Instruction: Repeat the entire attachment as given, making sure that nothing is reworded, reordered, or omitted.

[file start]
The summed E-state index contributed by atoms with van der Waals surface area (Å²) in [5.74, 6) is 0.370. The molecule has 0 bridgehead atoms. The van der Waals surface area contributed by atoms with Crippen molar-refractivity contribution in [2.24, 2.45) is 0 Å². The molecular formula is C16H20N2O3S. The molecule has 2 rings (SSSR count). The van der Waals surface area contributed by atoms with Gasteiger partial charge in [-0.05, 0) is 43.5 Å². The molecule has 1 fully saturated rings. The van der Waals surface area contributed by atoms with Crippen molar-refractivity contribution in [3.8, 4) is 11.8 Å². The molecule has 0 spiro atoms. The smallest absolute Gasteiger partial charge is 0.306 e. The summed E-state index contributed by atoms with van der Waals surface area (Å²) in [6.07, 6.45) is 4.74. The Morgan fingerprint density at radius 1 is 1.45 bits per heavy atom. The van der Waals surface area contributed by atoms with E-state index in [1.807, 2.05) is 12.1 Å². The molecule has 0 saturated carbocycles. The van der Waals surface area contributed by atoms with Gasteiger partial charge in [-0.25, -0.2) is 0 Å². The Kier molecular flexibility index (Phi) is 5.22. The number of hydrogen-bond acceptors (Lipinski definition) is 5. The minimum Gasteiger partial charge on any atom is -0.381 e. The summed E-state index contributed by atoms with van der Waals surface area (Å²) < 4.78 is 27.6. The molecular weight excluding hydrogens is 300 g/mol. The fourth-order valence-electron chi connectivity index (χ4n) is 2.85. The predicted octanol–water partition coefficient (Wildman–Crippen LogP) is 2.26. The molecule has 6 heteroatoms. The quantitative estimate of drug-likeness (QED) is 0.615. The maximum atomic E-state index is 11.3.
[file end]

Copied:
The summed E-state index contributed by atoms with van der Waals surface area (Å²) in [5.74, 6) is 0.370. The molecule has 0 bridgehead atoms. The van der Waals surface area contributed by atoms with Crippen molar-refractivity contribution in [2.24, 2.45) is 0 Å². The molecular formula is C16H20N2O3S. The molecule has 2 rings (SSSR count). The van der Waals surface area contributed by atoms with Gasteiger partial charge in [-0.05, 0) is 43.5 Å². The molecule has 1 fully saturated rings. The van der Waals surface area contributed by atoms with Crippen molar-refractivity contribution in [3.8, 4) is 11.8 Å². The molecule has 0 spiro atoms. The smallest absolute Gasteiger partial charge is 0.306 e. The summed E-state index contributed by atoms with van der Waals surface area (Å²) in [6.07, 6.45) is 4.74. The Morgan fingerprint density at radius 1 is 1.45 bits per heavy atom. The van der Waals surface area contributed by atoms with E-state index in [1.807, 2.05) is 12.1 Å². The molecule has 0 saturated carbocycles. The van der Waals surface area contributed by atoms with Gasteiger partial charge in [-0.25, -0.2) is 0 Å². The Kier molecular flexibility index (Phi) is 5.22. The number of hydrogen-bond acceptors (Lipinski definition) is 5. The minimum Gasteiger partial charge on any atom is -0.381 e. The summed E-state index contributed by atoms with van der Waals surface area (Å²) < 4.78 is 27.6. The molecular weight excluding hydrogens is 300 g/mol. The fourth-order valence-electron chi connectivity index (χ4n) is 2.85. The predicted octanol–water partition coefficient (Wildman–Crippen LogP) is 2.26. The molecule has 6 heteroatoms. The quantitative estimate of drug-likeness (QED) is 0.615. The maximum atomic E-state index is 11.3.